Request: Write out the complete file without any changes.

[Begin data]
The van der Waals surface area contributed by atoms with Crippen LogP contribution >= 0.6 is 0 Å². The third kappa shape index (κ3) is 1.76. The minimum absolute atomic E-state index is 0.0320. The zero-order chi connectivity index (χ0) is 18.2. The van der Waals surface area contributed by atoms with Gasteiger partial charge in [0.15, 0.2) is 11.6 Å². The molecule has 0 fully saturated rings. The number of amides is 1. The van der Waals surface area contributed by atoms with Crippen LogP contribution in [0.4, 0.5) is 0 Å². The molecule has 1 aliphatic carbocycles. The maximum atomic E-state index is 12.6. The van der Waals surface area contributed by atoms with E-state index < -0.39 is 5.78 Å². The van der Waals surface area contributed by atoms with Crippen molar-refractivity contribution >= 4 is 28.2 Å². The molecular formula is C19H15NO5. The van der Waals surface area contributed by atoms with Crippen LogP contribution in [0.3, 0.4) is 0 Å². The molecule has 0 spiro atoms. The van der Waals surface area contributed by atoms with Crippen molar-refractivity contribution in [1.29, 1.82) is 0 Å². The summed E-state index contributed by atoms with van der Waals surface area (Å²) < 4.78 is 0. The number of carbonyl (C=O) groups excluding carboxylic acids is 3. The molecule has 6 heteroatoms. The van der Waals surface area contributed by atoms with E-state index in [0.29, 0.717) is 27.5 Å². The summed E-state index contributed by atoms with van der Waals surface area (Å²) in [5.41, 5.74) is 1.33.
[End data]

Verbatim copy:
The van der Waals surface area contributed by atoms with Crippen LogP contribution >= 0.6 is 0 Å². The third kappa shape index (κ3) is 1.76. The minimum absolute atomic E-state index is 0.0320. The zero-order chi connectivity index (χ0) is 18.2. The van der Waals surface area contributed by atoms with Gasteiger partial charge in [0.15, 0.2) is 11.6 Å². The molecule has 0 fully saturated rings. The number of amides is 1. The van der Waals surface area contributed by atoms with Crippen LogP contribution in [0.4, 0.5) is 0 Å². The molecule has 1 aliphatic carbocycles. The maximum atomic E-state index is 12.6. The van der Waals surface area contributed by atoms with E-state index < -0.39 is 5.78 Å². The van der Waals surface area contributed by atoms with Crippen molar-refractivity contribution >= 4 is 28.2 Å². The molecular formula is C19H15NO5. The van der Waals surface area contributed by atoms with Crippen LogP contribution in [0.3, 0.4) is 0 Å². The molecule has 0 spiro atoms. The van der Waals surface area contributed by atoms with Crippen molar-refractivity contribution in [1.29, 1.82) is 0 Å². The summed E-state index contributed by atoms with van der Waals surface area (Å²) < 4.78 is 0. The number of carbonyl (C=O) groups excluding carboxylic acids is 3. The molecule has 6 heteroatoms. The van der Waals surface area contributed by atoms with E-state index in [0.29, 0.717) is 27.5 Å². The summed E-state index contributed by atoms with van der Waals surface area (Å²) in [5.41, 5.74) is 1.33.